As experts on the front lines of treating children who experience trauma in New York City, faculty from NYU Langone’s Department of Child and Adolescent Psychiatry are uniquely positioned to respond to a large-scale crisis that broadly impacts children’s mental health. In June 2018, such a crisis and response occurred when an influx of Central American children—most of them separated from their parents under the United States’ “zero tolerance” immigration policy—began to saturate the city’s refugee resettlement agencies.
“We asked these agencies, ‘What do you need?’” recalls Jennifer Havens, MD, professor of child and adolescent psychiatry, vice chair for clinical integration and mentoring, and director of child and adolescent behavioral health in NYC Health + Hospitals’ Office of Behavioral Health. “The answer was clear: They were trying to respond to a traumatic situation without a single child or adolescent psychiatrist on staff and urgently needed to fill that gap.”
In response, NYC Health + Hospitals sent Maria A. Baez, MD, clinical assistant professor of child and adolescent psychiatry and associate director of the child and adolescent mental health clinic at NYC Health + Hospitals/Bellevue, to the East Harlem branch of Cayuga Centers. The branch was responsible for the daytime care of more than 200 migrant children who’d been placed in foster homes. A bilingual native of Colombia, Dr. Baez began performing psychiatric evaluations and providing psychotherapy for the children, consulting with Cayuga’s social workers and nurse practitioners.
Dr. Baez also facilitated the care of unaccompanied immigrant children referred by other foster agencies and of reunited families with pending asylum hearings at the outpatient Department of Child Psychiatry at NYC Health + Hospitals/Bellevue.
Dr. Baez has been supporting children and parents with best practices and treatment modalities for a range of trauma-related presentations, including anxiety, post-traumatic stress disorder (PTSD) symptoms, suicidality, and self-injurious behaviors. “These children fled violence in their countries, endured dangerous journeys, and were then forcibly taken from their parents. Many children have to learn how to become children again after all of this trauma,” Dr. Baez explains. “While the focus of child psychiatrists, the news, and communities might shift away from this topic from time to time, the reality is that our help will be needed—likely and unfortunately—for a long time.”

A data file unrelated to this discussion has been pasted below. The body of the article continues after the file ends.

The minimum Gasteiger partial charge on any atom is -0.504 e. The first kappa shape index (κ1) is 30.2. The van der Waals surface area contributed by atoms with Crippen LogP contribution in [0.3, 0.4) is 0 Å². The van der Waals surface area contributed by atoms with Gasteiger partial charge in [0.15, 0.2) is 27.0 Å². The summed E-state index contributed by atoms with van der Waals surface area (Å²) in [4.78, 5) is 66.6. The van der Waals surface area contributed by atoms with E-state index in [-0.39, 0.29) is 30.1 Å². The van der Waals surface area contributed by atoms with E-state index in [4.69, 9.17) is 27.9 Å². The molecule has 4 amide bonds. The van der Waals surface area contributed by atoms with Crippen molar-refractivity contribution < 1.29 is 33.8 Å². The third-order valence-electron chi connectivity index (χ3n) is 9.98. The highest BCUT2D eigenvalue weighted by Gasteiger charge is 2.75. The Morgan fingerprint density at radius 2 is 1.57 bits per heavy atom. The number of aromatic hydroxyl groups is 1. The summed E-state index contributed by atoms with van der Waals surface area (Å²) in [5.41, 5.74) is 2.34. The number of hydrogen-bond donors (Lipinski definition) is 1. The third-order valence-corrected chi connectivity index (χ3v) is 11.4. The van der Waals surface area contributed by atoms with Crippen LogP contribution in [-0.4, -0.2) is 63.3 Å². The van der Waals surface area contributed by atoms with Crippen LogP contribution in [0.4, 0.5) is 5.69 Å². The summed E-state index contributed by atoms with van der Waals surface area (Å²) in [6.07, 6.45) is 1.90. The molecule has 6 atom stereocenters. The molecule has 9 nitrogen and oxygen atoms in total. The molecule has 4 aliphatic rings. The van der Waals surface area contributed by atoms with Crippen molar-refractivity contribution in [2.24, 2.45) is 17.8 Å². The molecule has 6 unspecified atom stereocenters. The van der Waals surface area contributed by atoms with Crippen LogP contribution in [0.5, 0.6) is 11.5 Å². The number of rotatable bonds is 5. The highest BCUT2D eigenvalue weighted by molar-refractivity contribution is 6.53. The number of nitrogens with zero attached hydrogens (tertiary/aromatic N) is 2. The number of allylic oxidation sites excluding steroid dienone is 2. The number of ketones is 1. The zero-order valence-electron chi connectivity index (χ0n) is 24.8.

Assessing the Impact of Child Separation Worldwide
Internationally known for his research on the impact of violence-related maternal stress on children’s mental health, Daniel S. Schechter, MD, the Barakett Associate Professor of Child and Adolescent Psychiatry and director of the stress, trauma, and resilience program, is working to expand NYU Langone’s capacity in related areas. “We’re taking a multidisciplinary approach that considers not only how trauma impacts development in terms of the individual child, but also how a family-focused mental health system can foster resilience,” he explains.
As an example, Dr. Schechter points to ongoing research by Chenyue Zhao, PhD, associate research scientist, who is investigating the effects of parent–child separation among children of Chinese migrant workers and immigrants. “In China, tens of millions of rural children are left behind with grandparents or other caregivers when their parents migrate to work in urban areas,” Dr. Zhao explains.
In a study published this year in the International Journal for Equity in Health, he and his team found that prolonged separation often seriously disrupts parent–child relationships among migrants’ children, especially among those facing additional adversities such as poverty; parental divorce; or frail, elderly caregivers. Dr. Zhao’s next study will assess emotional symptoms and behavioral challenges of immigrants’ children sent to live in China as babies and then brought back to the United States for the start of school.
Probing the Neurodevelopmental Effects of Stress and Adversity
NYU Langone researchers are also exploring the impact of a mother’s trauma on her child’s brain development, both during pregnancy and into childhood. Moriah E. Thomason, PhD, a member of child and adolescent psychiatry and population health faculty, is leading research on developmental neuroscience and psychopathology from the fetal period across childhood and adolescence. Her research program focuses particularly on community cohorts, and on how trauma, health disparities, and psychosocial adversity interfere with healthy brain development. “We want to identify the risks associated with these dynamics and potentially develop new therapeutic inroads,” she explains.
At the 2018 meeting of the Cognitive Neuroscience Society, Dr. Thomason presented results from an imaging study showing a direct influence of maternal stress on fetal brain development. Using resting-state fMRI, she and her team examined functional connectivity in 47 fetuses scanned between the 30th and 37th weeks of gestation. Participating mothers were recruited from a low-resource urban area with high rates of community violence and other stressors; half were unpartnered, and many reported high levels of depression and anxiety. The researchers found that fetuses of mothers who were highly stressed showed reduced efficiency in total neural connectivity, most notably in the cerebellum and posterior cingulate gyrus.
Key to understanding the long-term impact of these brain changes, explains Dr. Thomason, is intense longitudinal follow-up. The mothers in the study are part of a cohort of 300 whom Dr. Thomason has followed for 7 years, and she will continue to track the group and their children. “We’re not just interested in these neuroscientific models of the developing brain,” she says. “We’re interested in who that child is going to become.”